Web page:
(NAPSI)-While most of us know that green building is good for the environment, creates healthier living and work spaces, and lowers operating costs, not everyone knows exactly what it means to build green.
According to the Green Building Initiative (GBI), a nonprofit organization formed to help educate builders and consumers, there's no one-size-fits-all approach. But a green structure will adhere to certain fundamental principles, whether it's a home, school, industrial park or office tower. For example:
Green buildings are energy efficient. In addition to saving money, this helps to minimize pollution (including carbon dioxide emissions, which are a major cause of global warming).
They're water efficient, which is becoming increasingly important as the population -- and demand -- grows. Last year, a group of U.S. mayors conducted a survey and found that 40 percent of their cities won't have an adequate supply of water in 20 years.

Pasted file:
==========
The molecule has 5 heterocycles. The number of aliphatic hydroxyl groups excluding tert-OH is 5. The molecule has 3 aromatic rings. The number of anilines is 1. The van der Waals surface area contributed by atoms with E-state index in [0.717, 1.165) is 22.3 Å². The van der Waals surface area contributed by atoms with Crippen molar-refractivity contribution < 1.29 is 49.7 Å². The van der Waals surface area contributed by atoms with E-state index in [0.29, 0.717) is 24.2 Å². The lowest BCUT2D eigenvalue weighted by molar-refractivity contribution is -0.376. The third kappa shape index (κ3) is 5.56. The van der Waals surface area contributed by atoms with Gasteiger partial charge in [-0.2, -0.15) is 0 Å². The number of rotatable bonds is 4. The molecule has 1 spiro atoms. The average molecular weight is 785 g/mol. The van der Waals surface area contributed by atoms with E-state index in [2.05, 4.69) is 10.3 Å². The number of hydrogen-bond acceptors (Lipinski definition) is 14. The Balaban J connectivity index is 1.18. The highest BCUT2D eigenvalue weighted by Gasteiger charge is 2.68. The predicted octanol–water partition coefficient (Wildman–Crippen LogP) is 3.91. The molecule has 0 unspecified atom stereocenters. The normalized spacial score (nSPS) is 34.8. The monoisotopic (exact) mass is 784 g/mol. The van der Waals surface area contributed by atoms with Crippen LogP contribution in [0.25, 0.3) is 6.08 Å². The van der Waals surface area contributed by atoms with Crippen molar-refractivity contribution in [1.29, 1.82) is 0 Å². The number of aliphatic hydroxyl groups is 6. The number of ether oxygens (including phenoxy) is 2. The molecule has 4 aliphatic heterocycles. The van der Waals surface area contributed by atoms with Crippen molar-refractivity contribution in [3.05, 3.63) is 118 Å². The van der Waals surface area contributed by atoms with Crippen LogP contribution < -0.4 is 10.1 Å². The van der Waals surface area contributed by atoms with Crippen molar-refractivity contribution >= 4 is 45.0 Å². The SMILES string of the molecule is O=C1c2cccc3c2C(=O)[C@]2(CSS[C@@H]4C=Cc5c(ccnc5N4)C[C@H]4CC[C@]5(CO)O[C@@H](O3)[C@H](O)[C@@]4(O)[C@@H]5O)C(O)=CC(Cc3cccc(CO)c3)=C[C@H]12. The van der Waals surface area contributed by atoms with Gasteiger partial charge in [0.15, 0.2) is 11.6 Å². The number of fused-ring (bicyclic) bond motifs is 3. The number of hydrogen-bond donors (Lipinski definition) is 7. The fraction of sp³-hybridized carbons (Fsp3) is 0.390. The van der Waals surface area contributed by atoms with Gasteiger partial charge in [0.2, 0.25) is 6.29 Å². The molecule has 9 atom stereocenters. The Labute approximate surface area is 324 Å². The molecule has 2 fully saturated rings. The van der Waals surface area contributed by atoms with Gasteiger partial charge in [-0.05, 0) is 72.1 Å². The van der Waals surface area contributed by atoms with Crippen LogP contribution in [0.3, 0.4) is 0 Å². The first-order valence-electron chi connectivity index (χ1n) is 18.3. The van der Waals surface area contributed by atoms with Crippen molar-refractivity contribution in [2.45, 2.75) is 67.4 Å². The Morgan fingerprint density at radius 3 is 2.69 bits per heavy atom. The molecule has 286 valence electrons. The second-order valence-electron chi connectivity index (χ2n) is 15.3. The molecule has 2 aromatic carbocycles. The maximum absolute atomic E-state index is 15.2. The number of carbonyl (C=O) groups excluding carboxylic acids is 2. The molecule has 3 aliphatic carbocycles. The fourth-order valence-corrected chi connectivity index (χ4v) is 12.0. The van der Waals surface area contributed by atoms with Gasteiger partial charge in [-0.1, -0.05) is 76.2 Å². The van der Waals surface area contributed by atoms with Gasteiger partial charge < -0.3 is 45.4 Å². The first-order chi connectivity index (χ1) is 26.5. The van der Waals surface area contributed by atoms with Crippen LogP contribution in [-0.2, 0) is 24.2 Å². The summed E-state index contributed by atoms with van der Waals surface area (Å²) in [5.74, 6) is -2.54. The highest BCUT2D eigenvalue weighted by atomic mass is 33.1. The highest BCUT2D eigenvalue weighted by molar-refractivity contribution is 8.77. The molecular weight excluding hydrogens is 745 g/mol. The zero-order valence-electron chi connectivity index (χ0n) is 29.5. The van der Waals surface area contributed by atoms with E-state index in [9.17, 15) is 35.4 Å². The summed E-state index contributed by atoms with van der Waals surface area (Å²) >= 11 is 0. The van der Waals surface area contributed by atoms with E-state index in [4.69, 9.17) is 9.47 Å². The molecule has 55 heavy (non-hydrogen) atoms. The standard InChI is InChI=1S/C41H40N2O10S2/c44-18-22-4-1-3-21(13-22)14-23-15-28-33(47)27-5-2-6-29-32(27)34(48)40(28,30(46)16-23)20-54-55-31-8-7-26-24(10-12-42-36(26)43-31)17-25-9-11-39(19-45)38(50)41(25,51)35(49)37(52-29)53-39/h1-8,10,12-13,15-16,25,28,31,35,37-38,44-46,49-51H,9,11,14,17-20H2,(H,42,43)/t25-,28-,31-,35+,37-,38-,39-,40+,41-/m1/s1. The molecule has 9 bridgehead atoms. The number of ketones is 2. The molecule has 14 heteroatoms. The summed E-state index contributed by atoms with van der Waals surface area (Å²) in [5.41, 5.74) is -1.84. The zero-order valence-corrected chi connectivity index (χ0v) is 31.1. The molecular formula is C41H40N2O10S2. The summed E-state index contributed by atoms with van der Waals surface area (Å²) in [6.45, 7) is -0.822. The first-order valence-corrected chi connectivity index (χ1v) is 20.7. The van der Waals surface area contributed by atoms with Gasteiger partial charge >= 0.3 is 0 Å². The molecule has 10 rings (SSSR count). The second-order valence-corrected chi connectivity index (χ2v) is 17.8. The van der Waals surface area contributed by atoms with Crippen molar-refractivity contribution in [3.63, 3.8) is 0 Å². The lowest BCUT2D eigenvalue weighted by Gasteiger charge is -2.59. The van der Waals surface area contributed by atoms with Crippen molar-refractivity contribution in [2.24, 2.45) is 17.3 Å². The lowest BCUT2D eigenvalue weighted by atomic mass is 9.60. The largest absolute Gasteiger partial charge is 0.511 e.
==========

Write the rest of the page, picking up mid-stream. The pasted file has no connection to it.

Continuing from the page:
They're resource efficient. Among other things, this means using fewer materials, choosing recycled content materials, using wood that's certified as having come from a sustainably managed forest, and reducing waste.
The financial benefits of building green include utility companies offering cash incentives to encourage energy and water efficiency, while different levels of government offer tax deductions and other incentives such as fast-tracking the building approval process.
For information on what to look for in a green-built home, the National Association of Home Builders' Model Green Home Building Guidelines (www.nahb.org) are an excellent resource.
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